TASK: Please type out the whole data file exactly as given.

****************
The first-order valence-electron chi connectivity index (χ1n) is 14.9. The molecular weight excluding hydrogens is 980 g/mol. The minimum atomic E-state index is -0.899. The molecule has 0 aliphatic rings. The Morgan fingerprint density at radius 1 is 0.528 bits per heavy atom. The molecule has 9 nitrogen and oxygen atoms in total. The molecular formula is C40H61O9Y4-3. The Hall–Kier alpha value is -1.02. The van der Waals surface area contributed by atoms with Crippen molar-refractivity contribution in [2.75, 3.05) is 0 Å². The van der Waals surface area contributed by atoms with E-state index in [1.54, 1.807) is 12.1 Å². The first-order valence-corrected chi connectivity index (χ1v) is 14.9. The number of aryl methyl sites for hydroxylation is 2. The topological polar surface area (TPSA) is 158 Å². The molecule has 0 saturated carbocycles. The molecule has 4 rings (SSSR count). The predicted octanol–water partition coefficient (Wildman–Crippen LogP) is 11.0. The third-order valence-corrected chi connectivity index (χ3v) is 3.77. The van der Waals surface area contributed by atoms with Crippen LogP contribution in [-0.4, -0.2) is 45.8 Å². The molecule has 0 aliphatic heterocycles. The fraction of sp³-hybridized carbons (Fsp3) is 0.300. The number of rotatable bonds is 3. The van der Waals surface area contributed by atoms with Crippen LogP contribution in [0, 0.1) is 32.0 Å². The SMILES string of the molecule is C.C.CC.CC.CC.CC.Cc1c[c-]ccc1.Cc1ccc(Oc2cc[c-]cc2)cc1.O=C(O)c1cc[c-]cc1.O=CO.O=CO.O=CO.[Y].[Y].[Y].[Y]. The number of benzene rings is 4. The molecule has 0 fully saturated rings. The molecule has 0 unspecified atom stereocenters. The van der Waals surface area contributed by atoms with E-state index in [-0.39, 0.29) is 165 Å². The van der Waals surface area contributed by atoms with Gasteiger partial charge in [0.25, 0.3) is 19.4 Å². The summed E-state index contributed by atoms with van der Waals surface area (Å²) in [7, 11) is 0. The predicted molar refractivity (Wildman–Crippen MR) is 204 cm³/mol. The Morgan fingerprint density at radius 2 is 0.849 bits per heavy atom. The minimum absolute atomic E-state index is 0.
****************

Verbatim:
The first-order valence-electron chi connectivity index (χ1n) is 14.9. The molecular weight excluding hydrogens is 980 g/mol. The minimum atomic E-state index is -0.899. The molecule has 0 aliphatic rings. The Morgan fingerprint density at radius 1 is 0.528 bits per heavy atom. The molecule has 9 nitrogen and oxygen atoms in total. The molecular formula is C40H61O9Y4-3. The Hall–Kier alpha value is -1.02. The van der Waals surface area contributed by atoms with Crippen molar-refractivity contribution in [2.75, 3.05) is 0 Å². The van der Waals surface area contributed by atoms with E-state index in [1.54, 1.807) is 12.1 Å². The first-order valence-corrected chi connectivity index (χ1v) is 14.9. The number of aryl methyl sites for hydroxylation is 2. The topological polar surface area (TPSA) is 158 Å². The molecule has 0 saturated carbocycles. The molecule has 4 rings (SSSR count). The predicted octanol–water partition coefficient (Wildman–Crippen LogP) is 11.0. The third-order valence-corrected chi connectivity index (χ3v) is 3.77. The van der Waals surface area contributed by atoms with Crippen LogP contribution in [-0.4, -0.2) is 45.8 Å². The molecule has 0 aliphatic heterocycles. The fraction of sp³-hybridized carbons (Fsp3) is 0.300. The number of rotatable bonds is 3. The van der Waals surface area contributed by atoms with Crippen LogP contribution in [0, 0.1) is 32.0 Å². The SMILES string of the molecule is C.C.CC.CC.CC.CC.Cc1c[c-]ccc1.Cc1ccc(Oc2cc[c-]cc2)cc1.O=C(O)c1cc[c-]cc1.O=CO.O=CO.O=CO.[Y].[Y].[Y].[Y]. The number of benzene rings is 4. The molecule has 0 fully saturated rings. The molecule has 0 unspecified atom stereocenters. The van der Waals surface area contributed by atoms with E-state index in [-0.39, 0.29) is 165 Å². The van der Waals surface area contributed by atoms with Gasteiger partial charge in [0.25, 0.3) is 19.4 Å². The summed E-state index contributed by atoms with van der Waals surface area (Å²) in [7, 11) is 0. The predicted molar refractivity (Wildman–Crippen MR) is 204 cm³/mol. The Morgan fingerprint density at radius 2 is 0.849 bits per heavy atom. The minimum absolute atomic E-state index is 0.